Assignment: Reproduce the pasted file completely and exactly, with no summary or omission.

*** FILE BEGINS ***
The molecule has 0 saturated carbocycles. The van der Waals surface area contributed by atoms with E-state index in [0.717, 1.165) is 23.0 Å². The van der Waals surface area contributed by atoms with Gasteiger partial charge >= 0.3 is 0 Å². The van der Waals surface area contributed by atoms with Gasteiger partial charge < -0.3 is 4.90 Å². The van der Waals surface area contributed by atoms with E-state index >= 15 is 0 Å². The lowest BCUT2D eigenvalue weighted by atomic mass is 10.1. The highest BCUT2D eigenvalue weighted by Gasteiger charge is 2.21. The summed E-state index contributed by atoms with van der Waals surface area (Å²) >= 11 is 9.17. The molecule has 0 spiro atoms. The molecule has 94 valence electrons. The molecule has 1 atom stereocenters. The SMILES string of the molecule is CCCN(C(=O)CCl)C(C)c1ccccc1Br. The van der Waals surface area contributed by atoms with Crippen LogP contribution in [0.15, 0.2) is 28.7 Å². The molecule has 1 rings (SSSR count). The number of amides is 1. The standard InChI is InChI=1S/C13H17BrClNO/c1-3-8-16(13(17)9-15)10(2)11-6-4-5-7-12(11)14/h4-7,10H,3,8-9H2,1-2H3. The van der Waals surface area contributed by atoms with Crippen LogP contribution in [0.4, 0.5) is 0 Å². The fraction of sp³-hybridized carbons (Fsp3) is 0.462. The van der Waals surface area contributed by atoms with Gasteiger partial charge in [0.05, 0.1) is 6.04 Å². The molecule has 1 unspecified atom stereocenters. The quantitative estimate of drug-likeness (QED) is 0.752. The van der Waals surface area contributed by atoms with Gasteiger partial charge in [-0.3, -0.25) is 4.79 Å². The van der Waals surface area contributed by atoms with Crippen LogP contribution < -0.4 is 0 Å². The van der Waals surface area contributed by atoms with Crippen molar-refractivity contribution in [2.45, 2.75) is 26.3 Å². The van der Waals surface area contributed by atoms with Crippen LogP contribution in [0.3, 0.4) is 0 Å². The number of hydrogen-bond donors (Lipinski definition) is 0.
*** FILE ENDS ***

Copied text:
The molecule has 0 saturated carbocycles. The van der Waals surface area contributed by atoms with E-state index in [0.717, 1.165) is 23.0 Å². The van der Waals surface area contributed by atoms with Gasteiger partial charge >= 0.3 is 0 Å². The van der Waals surface area contributed by atoms with Gasteiger partial charge < -0.3 is 4.90 Å². The van der Waals surface area contributed by atoms with E-state index >= 15 is 0 Å². The lowest BCUT2D eigenvalue weighted by atomic mass is 10.1. The highest BCUT2D eigenvalue weighted by Gasteiger charge is 2.21. The summed E-state index contributed by atoms with van der Waals surface area (Å²) >= 11 is 9.17. The molecule has 0 spiro atoms. The molecule has 94 valence electrons. The molecule has 1 atom stereocenters. The SMILES string of the molecule is CCCN(C(=O)CCl)C(C)c1ccccc1Br. The van der Waals surface area contributed by atoms with Crippen LogP contribution in [0.15, 0.2) is 28.7 Å². The molecule has 1 rings (SSSR count). The number of amides is 1. The standard InChI is InChI=1S/C13H17BrClNO/c1-3-8-16(13(17)9-15)10(2)11-6-4-5-7-12(11)14/h4-7,10H,3,8-9H2,1-2H3. The van der Waals surface area contributed by atoms with Crippen LogP contribution in [0.4, 0.5) is 0 Å². The fraction of sp³-hybridized carbons (Fsp3) is 0.462. The van der Waals surface area contributed by atoms with Gasteiger partial charge in [0.05, 0.1) is 6.04 Å². The molecule has 1 unspecified atom stereocenters. The quantitative estimate of drug-likeness (QED) is 0.752. The van der Waals surface area contributed by atoms with Gasteiger partial charge in [-0.3, -0.25) is 4.79 Å². The van der Waals surface area contributed by atoms with Crippen LogP contribution < -0.4 is 0 Å². The van der Waals surface area contributed by atoms with Crippen molar-refractivity contribution in [2.45, 2.75) is 26.3 Å². The van der Waals surface area contributed by atoms with Crippen LogP contribution in [0.3, 0.4) is 0 Å². The number of hydrogen-bond donors (Lipinski definition) is 0.